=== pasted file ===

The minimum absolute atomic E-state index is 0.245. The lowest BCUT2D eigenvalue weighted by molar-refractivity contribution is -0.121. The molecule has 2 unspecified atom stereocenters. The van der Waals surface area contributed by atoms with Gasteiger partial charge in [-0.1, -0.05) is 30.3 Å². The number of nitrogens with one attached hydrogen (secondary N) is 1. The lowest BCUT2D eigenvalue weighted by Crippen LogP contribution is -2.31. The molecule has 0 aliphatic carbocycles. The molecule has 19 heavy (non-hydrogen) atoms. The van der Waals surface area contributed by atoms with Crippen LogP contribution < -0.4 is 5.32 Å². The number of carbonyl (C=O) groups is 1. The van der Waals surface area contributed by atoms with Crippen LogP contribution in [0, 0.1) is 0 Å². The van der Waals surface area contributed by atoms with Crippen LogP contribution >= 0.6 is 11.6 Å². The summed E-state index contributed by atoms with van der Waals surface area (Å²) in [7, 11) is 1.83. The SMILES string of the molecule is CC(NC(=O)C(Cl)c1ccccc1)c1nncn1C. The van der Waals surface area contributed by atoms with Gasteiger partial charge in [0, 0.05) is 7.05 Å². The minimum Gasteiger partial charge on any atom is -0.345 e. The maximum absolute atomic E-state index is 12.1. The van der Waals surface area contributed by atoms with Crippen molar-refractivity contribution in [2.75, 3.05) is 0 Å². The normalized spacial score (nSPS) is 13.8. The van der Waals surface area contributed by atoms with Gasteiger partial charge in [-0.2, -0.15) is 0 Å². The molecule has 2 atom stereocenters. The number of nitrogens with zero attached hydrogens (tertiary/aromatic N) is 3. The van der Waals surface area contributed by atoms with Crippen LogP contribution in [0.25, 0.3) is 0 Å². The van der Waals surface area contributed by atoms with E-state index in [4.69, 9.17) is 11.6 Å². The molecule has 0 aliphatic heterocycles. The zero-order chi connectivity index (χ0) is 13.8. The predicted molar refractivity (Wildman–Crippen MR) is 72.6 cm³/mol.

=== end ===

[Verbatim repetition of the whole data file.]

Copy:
The minimum absolute atomic E-state index is 0.245. The lowest BCUT2D eigenvalue weighted by molar-refractivity contribution is -0.121. The molecule has 2 unspecified atom stereocenters. The van der Waals surface area contributed by atoms with Gasteiger partial charge in [-0.1, -0.05) is 30.3 Å². The number of nitrogens with one attached hydrogen (secondary N) is 1. The lowest BCUT2D eigenvalue weighted by Crippen LogP contribution is -2.31. The molecule has 0 aliphatic carbocycles. The molecule has 19 heavy (non-hydrogen) atoms. The van der Waals surface area contributed by atoms with Crippen LogP contribution < -0.4 is 5.32 Å². The number of carbonyl (C=O) groups is 1. The van der Waals surface area contributed by atoms with Crippen LogP contribution in [0, 0.1) is 0 Å². The van der Waals surface area contributed by atoms with Crippen LogP contribution >= 0.6 is 11.6 Å². The summed E-state index contributed by atoms with van der Waals surface area (Å²) in [7, 11) is 1.83. The SMILES string of the molecule is CC(NC(=O)C(Cl)c1ccccc1)c1nncn1C. The van der Waals surface area contributed by atoms with Gasteiger partial charge in [0, 0.05) is 7.05 Å². The minimum Gasteiger partial charge on any atom is -0.345 e. The maximum absolute atomic E-state index is 12.1. The van der Waals surface area contributed by atoms with Crippen molar-refractivity contribution in [2.75, 3.05) is 0 Å². The normalized spacial score (nSPS) is 13.8. The van der Waals surface area contributed by atoms with Gasteiger partial charge in [-0.2, -0.15) is 0 Å². The molecule has 2 atom stereocenters. The number of nitrogens with zero attached hydrogens (tertiary/aromatic N) is 3. The van der Waals surface area contributed by atoms with Crippen LogP contribution in [0.25, 0.3) is 0 Å². The van der Waals surface area contributed by atoms with E-state index in [4.69, 9.17) is 11.6 Å². The molecule has 0 aliphatic heterocycles. The zero-order chi connectivity index (χ0) is 13.8. The predicted molar refractivity (Wildman–Crippen MR) is 72.6 cm³/mol.